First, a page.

Psychologist Daniël Lakens disagrees with a proposal to redefine statistical significance to require a 0.005 p-value [soylentnews.org], and has crowdsourced an alternative set of recommendations with 87 co-authors [sciencemag.org]:
Psychologist Daniël Lakens of Eindhoven University of Technology in the Netherlands is known for speaking his mind, and after he read an article titled "Redefine Statistical Significance [psyarxiv.com]" on 22 July 2017, Lakens didn't pull any punches: "Very disappointed such a large group of smart people would give such horribly bad advice [twitter.com]," he tweeted.
In the paper, posted on the preprint server PsyArXiv, 70 prominent scientists argued in favor of lowering a widely used threshold for statistical significance in experimental studies: The so-called p-value should be below 0.005 instead of the accepted 0.05, as a way to reduce the rate of false positive findings and improve the reproducibility of science [sciencemag.org]. Lakens, 37, thought it was a disastrous idea. A lower α, or significance level, would require much bigger sample sizes, making many studies impossible. Besides. he says, "Why prescribe a single p-value, when science is so diverse?"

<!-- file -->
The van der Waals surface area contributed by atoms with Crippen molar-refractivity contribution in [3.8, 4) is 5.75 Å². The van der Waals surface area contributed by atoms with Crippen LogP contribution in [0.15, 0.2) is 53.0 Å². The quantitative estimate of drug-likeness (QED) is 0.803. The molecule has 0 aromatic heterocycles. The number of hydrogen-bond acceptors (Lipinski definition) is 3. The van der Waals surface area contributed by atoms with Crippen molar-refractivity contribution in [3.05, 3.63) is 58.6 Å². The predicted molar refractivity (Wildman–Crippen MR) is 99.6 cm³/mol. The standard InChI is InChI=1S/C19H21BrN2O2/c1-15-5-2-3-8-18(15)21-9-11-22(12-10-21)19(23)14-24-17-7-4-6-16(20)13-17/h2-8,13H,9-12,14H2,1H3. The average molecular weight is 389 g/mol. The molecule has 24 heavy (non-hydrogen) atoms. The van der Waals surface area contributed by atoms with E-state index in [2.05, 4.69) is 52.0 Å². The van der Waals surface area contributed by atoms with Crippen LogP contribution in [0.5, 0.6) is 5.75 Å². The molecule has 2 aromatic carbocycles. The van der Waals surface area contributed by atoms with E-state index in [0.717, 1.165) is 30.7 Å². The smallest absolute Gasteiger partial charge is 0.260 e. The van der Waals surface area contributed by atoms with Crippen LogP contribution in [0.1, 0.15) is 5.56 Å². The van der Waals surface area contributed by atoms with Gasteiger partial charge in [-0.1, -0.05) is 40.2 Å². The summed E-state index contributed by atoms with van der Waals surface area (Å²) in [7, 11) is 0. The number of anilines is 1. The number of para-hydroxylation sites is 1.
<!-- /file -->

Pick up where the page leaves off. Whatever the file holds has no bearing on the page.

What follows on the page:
Lakens and others will soon publish their own paper to propose an alternative; it was accepted on Monday by Nature Human Behaviour, which published the original paper proposing a lower threshold [nature.com] in September 2017. The content won't come as a big surprise—a preprint has been up on PsyArXiv [psyarxiv.com] for 4 months—but the paper is unique for the way it came about: from 100 scientists around the world, from big names to Ph.D. students, and even a few nonacademics writing and editing in a Google document for 2 months.
Lakens says he wanted to make the initiative as democratic as possible: "I just allowed anyone who wanted to join and did not approach any famous scientists."